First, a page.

Gertrude Stein, are you listening? Over 35,000 people worldwide are enrolled in a course on modern poetry that pivots on your work.
MOOC MANIA & MODERN POETRY
In September 2012, Coursera, a Massive Open Online Course (MOOC) company offering free online courses taught by some of the best teachers in the United States, offered a ten-week Modern Poetry course developed and led by University of Pennsylvania professor Al Filreis. The course begins with Emily Dickinson and Walt Whitman but quickly (week 2) moves to such poets influenced by Dickinson and Whitman as William Carlos Williams, Allen Ginsberg, and Rae Armatrout. While week 3 ventures into the Imagism of Ezra Pound, Pound's acolyte H.D. (Hilda Doolittle), and a more comprehensive look at Williams, week 4 spends significant time on Stein while showing the edges of experimentalism with a look at some extreme experimenters like the Baroness Elsa von Freytag Loringhoven and Tristan Tzara.
The Steiny Road Poet, who is actively participating in the ModPo course, interviewed the gregarious but busy Al Filreis by telephone on November 1, 2012. Wasting no time, the Steiny Poet asked the professor to talk about the role Stein plays in teaching this course. The professor laughed and said, "Wow, what a question." Then, he continued,
GETTING LANGUAGED BY MEETING STEIN
"Stein is the first moment in our course when students are confronted with the stark realization that semantic meaning—that storytelling, that narrative, that description and depiction are not going to be helpful. When you read the experimental writing of H.D. or William Carlos Williams or before that, Dickinson, you can always cling to the hope that you can get the meaning from it—the semantic meaning, the story—but when you get to Stein you are finally confronted with an experimental way of presenting language."
Filreis added that for most students of modern poetry, Stein is the first time as adults that they have ever confronted this emphasis on language versus narrative meaning. He clarified by saying it's the first time, except for listening to baby babble, that these students have confronted language without semantic meaning. And yes, Dear Reader, he acknowledged that Stein's critics and detractors "accused her of doing babytalk." He says this acknowledgement is not meant to "condescend" to Stein. His point is "once we move out of babyhood and start putting words together we are socialized to mean denotative, descriptive, semantic things with our words. We lose the pure joy of expression without referential or depictive meaning."
What does this mean relative to how the course turns on the introduction of Stein's work? "This is a great moment in the course where students are confronted with this alternative way of seeing language. It's a revelatory moment."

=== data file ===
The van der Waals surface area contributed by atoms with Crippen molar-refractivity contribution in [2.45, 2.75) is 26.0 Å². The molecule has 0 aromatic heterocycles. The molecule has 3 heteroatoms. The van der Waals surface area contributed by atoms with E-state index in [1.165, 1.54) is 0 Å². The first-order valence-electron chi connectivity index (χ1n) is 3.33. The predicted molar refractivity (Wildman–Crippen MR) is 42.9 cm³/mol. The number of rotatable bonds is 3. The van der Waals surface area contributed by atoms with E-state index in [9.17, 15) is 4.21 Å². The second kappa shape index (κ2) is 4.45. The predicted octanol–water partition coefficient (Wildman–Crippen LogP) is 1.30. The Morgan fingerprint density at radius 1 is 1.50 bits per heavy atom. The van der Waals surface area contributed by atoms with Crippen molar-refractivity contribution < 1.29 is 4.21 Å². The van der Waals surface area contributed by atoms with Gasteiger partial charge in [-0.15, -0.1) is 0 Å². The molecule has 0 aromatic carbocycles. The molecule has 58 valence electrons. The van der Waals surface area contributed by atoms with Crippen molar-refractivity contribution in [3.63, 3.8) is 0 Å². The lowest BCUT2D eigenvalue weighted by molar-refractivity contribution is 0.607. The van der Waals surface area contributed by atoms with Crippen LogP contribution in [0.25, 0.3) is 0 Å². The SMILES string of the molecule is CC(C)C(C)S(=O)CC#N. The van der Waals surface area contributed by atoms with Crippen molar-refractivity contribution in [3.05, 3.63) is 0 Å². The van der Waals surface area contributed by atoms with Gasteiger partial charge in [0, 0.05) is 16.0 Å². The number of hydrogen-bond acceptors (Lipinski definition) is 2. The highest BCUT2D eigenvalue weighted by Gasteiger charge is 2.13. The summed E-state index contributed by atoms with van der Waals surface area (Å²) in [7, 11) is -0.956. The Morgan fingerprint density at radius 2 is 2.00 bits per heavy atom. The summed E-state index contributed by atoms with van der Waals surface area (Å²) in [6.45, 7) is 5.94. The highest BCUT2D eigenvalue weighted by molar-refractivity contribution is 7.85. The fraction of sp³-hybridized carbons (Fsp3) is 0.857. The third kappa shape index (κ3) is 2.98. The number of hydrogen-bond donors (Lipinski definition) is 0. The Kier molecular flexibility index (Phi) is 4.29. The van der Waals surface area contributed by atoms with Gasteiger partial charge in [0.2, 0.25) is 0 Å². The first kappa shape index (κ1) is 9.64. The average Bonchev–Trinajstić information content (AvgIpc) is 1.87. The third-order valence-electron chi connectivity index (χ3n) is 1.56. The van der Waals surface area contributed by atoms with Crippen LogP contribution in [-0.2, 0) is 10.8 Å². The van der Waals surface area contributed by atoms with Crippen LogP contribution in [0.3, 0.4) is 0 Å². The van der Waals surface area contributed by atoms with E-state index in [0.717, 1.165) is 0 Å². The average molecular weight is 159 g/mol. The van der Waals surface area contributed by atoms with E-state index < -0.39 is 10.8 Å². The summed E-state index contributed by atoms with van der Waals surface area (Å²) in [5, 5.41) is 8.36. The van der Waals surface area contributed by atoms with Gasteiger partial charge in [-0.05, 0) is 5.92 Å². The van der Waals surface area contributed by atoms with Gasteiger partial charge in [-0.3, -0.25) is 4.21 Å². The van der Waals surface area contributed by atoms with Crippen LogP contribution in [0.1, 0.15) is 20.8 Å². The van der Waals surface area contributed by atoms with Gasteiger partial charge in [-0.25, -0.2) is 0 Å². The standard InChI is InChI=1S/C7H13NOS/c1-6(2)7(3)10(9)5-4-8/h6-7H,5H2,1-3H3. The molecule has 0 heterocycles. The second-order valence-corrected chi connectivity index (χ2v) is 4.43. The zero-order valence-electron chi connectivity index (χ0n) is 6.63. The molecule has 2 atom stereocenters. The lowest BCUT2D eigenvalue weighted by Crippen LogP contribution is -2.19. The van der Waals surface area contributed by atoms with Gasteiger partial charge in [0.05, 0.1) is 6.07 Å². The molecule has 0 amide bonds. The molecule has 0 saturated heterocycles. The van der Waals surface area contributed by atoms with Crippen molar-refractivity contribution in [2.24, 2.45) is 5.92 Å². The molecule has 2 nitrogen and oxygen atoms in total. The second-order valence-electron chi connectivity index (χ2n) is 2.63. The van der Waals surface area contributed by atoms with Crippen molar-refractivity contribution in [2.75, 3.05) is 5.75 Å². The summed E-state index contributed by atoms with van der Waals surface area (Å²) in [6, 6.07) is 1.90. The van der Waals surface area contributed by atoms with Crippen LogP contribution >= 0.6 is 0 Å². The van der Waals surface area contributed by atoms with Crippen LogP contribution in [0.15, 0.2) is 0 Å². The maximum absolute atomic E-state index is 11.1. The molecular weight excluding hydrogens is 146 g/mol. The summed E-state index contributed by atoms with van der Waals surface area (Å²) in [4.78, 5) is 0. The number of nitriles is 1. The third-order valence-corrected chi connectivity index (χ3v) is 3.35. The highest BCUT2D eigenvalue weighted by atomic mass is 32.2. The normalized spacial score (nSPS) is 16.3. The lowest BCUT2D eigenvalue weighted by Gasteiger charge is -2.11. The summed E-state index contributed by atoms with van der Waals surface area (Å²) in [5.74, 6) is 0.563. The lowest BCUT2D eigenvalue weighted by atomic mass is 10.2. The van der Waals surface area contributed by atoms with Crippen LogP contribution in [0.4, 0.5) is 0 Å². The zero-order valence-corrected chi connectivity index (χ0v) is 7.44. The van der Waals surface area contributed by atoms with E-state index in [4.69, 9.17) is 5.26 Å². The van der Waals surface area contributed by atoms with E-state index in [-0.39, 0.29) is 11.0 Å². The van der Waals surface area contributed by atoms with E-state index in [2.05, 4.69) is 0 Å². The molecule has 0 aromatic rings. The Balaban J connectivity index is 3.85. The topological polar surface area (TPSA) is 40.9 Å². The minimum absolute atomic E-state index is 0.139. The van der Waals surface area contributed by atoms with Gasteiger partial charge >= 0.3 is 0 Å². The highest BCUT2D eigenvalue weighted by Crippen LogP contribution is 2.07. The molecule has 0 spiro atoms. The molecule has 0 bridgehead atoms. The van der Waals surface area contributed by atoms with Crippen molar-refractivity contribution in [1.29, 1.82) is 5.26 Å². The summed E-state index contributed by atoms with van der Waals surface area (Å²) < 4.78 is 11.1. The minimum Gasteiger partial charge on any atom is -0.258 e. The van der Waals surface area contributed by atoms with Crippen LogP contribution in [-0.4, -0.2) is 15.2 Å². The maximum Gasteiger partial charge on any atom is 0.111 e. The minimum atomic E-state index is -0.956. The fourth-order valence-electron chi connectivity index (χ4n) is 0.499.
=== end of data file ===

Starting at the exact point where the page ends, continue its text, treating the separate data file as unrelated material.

FIRST THE SOFTSELL ON STEIN
Here the Steiny Poet interrupted the good professor by saying she noted that he introduced Stein as gently as possible taking a political position to sell the great Modernist's work. Filreis said he didn't know if his approach to teaching was political. Then he interrupted himself to consider this word saying "when we say political we jump to the highest level of discussion. Let's try a couple of other words first. Pedagogically, I have to soft sell it [Stein's work]. I have to lower expectations. I have to say—it's going to be really hard. I don't know if we can do this— because there are a lot of detractors lying in wait."
Filreis has been through teaching Stein many times and he knows the folded arms he is up against. He said he needs to help people relax, but also convince them to work harder. He wants his students to become better "linguistic citizens" and to do at least 50% of the work. He makes this argument using what denizens of the world expect of newspapers. "We expect that our newspaper delivers to us something that is ready to understand and doesn't require any work. The newspaper does 90% of the work and we do 10%." Off the cuff, Filreis suggested, but not with certainty, that reading Stein requires 75% effort from the student. He said of this comment, "that's not fair to Stein but you know what I mean."
WE ARE ALL IN THIS TOGETHER
One of the aspects of ModPo that particularly attracted the Steiny Road Poet is how Stein and contemporary poetry would be taught. Filreis said that he "hoped one of the charms of ModPo is the mode" of teaching this course. He calls this method meta-pedagogy. "The course has to be taught in a way that it is commensurate with the material." He offered this "far afield" example, saying if his job were to teach the history of Fascism in order to dissuade students from becoming Fascists and he taught the course by lecturing, telling his students what to think, his teaching style would be incommensurate with the authoritarianism that gave rise to Fascism in the first place.